Taxonomic predictions of seabird identity using 3D bone shape : a thesis presented in partial fulfilment of the requirements for the degree of Master of Science in Zoology at Massey University, Albany, New Zealand

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Massey University
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Identifying a species from an isolated bone can be an important first step in faunal analysis research. Identifications using molecular methods are not always possible (e.g. fossils), and specialist taxonomic expertise is not always available. Here we have investigated a shape-based (i.e. geometric morphometric) method for identifying taxa from a single bone that doesn’t require specialised taxonomic knowledge. Three-dimensional (3D) shape analyses are routinely used to study variation in bone shape among species, primarily to understand the role of environment and other drivers of shape evolution. Here we used 3D geometric morphometrics to predict taxonomic identities for seabird bones using partial least squares discriminant analysis (PLS-DA). We tested the hypothesis that digitised humeri and femora from seabirds can be confidently classified at order- or family-level using PLS-DA. Our analytical protocol aimed to accurately assign a bird bone to the correct taxonomic family, given that family-level analyses are useful for both modern and fossil bones. This protocol emphasised a minimal knowledge of osteological terminology on the part of the user, and instead used 3D geometric morphometrics and partial least squares discriminant analysis. Datasets of digitised seabird humeri and femora were generated from the collections at Auckland War Memorial Museum, Canterbury Museum and Te Papa Tongarewa Museum of New Zealand. Our novel taxonomic classification protocol used both well-established landmark-based techniques and novel landmark-free methods. Both the bootstrap and repeated cross-validation partial least squares discriminant analysis models as applied to both femur and humerus shape were highly successful in their ability to correctly predict new samples into their respective classes at both order- and family-level. Landmark-based PLS-DA assigned femora from penguins and tubenosed birds to the correct order and family with 100% and 93.5% accuracy, respectively. Pseudolandmark-based PLS-DA assigned femora and humeri from penguins and tubenosed birds to both the correct order and family with 100% accuracy. These results are a promising indication of the future utility of this method which may allow for taxonomic identification using more-automated landmark-free shape analysis techniques. Furthermore, this method could be used to produce finer-level classifications (genus or species), and could be applied to groups beyond seabirds.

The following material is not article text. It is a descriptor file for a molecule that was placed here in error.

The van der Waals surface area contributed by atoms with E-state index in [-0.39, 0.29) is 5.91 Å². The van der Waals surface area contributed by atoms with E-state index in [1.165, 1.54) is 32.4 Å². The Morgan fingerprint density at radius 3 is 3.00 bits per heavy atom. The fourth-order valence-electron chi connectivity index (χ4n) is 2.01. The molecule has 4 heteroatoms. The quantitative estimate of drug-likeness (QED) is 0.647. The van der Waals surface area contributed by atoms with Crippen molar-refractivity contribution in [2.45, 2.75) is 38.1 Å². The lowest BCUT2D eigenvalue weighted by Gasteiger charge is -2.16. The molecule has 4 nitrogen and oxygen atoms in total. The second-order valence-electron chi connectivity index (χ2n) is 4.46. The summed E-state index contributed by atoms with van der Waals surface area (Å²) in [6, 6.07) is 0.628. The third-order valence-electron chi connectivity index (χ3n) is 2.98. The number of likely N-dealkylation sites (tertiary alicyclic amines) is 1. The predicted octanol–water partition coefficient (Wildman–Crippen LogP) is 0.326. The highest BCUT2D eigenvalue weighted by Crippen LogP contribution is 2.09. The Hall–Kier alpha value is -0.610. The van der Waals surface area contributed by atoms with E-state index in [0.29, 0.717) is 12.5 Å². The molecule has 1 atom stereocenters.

Figure after title page is re-used with permission.
classification, bone, seabird, taxonomy, geometric morphometrics, partial least squares discriminant analysis, New Zealand